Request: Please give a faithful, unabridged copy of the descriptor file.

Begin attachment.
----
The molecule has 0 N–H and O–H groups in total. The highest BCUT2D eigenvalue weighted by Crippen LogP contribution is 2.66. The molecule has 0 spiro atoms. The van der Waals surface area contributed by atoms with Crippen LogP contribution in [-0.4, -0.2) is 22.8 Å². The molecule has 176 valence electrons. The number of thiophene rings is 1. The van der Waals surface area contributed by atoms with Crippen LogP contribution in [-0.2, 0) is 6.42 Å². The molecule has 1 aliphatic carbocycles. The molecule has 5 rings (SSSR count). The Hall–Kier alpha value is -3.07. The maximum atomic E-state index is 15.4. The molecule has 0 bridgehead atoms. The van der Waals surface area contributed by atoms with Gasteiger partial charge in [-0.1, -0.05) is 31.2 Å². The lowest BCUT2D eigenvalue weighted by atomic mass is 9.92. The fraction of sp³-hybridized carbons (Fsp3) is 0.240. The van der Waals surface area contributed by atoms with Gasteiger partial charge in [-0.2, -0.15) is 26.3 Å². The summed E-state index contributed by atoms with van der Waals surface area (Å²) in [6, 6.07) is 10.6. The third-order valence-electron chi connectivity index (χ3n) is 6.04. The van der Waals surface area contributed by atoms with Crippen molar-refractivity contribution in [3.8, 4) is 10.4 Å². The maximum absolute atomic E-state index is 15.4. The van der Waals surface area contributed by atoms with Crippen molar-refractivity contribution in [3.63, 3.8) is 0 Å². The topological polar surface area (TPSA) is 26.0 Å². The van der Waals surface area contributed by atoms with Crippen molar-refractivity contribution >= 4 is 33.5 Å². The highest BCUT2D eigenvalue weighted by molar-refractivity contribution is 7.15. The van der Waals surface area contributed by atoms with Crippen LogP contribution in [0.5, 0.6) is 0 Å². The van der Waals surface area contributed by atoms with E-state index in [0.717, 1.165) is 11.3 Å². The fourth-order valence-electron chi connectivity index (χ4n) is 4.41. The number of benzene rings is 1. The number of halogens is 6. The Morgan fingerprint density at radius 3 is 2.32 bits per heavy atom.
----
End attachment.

The molecule has 0 N–H and O–H groups in total. The highest BCUT2D eigenvalue weighted by Crippen LogP contribution is 2.66. The molecule has 0 spiro atoms. The van der Waals surface area contributed by atoms with Crippen LogP contribution in [-0.4, -0.2) is 22.8 Å². The molecule has 176 valence electrons. The number of thiophene rings is 1. The van der Waals surface area contributed by atoms with Crippen LogP contribution in [-0.2, 0) is 6.42 Å². The molecule has 1 aliphatic carbocycles. The molecule has 5 rings (SSSR count). The Hall–Kier alpha value is -3.07. The maximum atomic E-state index is 15.4. The molecule has 0 bridgehead atoms. The van der Waals surface area contributed by atoms with Gasteiger partial charge in [-0.1, -0.05) is 31.2 Å². The lowest BCUT2D eigenvalue weighted by atomic mass is 9.92. The fraction of sp³-hybridized carbons (Fsp3) is 0.240. The van der Waals surface area contributed by atoms with Gasteiger partial charge in [-0.2, -0.15) is 26.3 Å². The summed E-state index contributed by atoms with van der Waals surface area (Å²) in [6, 6.07) is 10.6. The third-order valence-electron chi connectivity index (χ3n) is 6.04. The van der Waals surface area contributed by atoms with Crippen molar-refractivity contribution in [3.8, 4) is 10.4 Å². The maximum absolute atomic E-state index is 15.4. The van der Waals surface area contributed by atoms with Crippen molar-refractivity contribution in [3.63, 3.8) is 0 Å². The topological polar surface area (TPSA) is 26.0 Å². The van der Waals surface area contributed by atoms with Crippen molar-refractivity contribution >= 4 is 33.5 Å². The highest BCUT2D eigenvalue weighted by molar-refractivity contribution is 7.15. The van der Waals surface area contributed by atoms with Crippen LogP contribution in [0.5, 0.6) is 0 Å². The van der Waals surface area contributed by atoms with E-state index in [0.717, 1.165) is 11.3 Å². The fourth-order valence-electron chi connectivity index (χ4n) is 4.41. The number of benzene rings is 1. The number of halogens is 6. The Morgan fingerprint density at radius 3 is 2.32 bits per heavy atom.